How to take a career break

In 2016, Seattle’s Jamie Clark was a software engineer planning to take a year off work to finish a master’s degree in computational linguistics. One year turned into three and a career change in financial planning.

Nowadays, Clark, who uses their pronouns, believes the experience makes them a better advisor, especially since their career hiatus didn’t turn out as originally planned.

“Part of our job as financial planners is to help people be prepared,” says Clark, now a certified financial planner who recently launched her own company, Ruby Pebble Financial Planning. “And I want to help people build that flexibility.”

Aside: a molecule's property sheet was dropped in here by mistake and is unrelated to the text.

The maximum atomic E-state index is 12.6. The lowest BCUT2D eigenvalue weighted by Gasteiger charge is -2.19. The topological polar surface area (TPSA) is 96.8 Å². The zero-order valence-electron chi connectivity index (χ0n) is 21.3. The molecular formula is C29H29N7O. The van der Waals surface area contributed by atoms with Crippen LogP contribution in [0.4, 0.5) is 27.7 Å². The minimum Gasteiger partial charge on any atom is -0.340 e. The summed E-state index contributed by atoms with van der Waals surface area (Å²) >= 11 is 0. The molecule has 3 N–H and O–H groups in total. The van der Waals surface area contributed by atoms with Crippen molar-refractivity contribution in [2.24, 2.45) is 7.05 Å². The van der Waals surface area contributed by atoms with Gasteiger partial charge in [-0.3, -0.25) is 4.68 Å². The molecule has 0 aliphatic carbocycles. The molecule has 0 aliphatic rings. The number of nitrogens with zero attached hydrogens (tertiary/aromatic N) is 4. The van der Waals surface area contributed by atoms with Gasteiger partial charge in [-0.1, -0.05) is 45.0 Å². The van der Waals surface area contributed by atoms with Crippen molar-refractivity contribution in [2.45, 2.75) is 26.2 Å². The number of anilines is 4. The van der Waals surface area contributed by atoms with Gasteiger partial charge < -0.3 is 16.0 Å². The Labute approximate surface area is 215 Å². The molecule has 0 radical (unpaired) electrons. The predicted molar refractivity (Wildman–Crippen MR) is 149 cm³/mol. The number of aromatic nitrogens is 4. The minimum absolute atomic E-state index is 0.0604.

Career breaks are extended and usually unpaid time off work. Such breaks can be ambitious: giving yourself time to travel, earn a degree, change careers, or start a business. Or they may be prompted by life events, such as caring for a baby, breastfeeding a family member, or dealing with an illness or breakdown.

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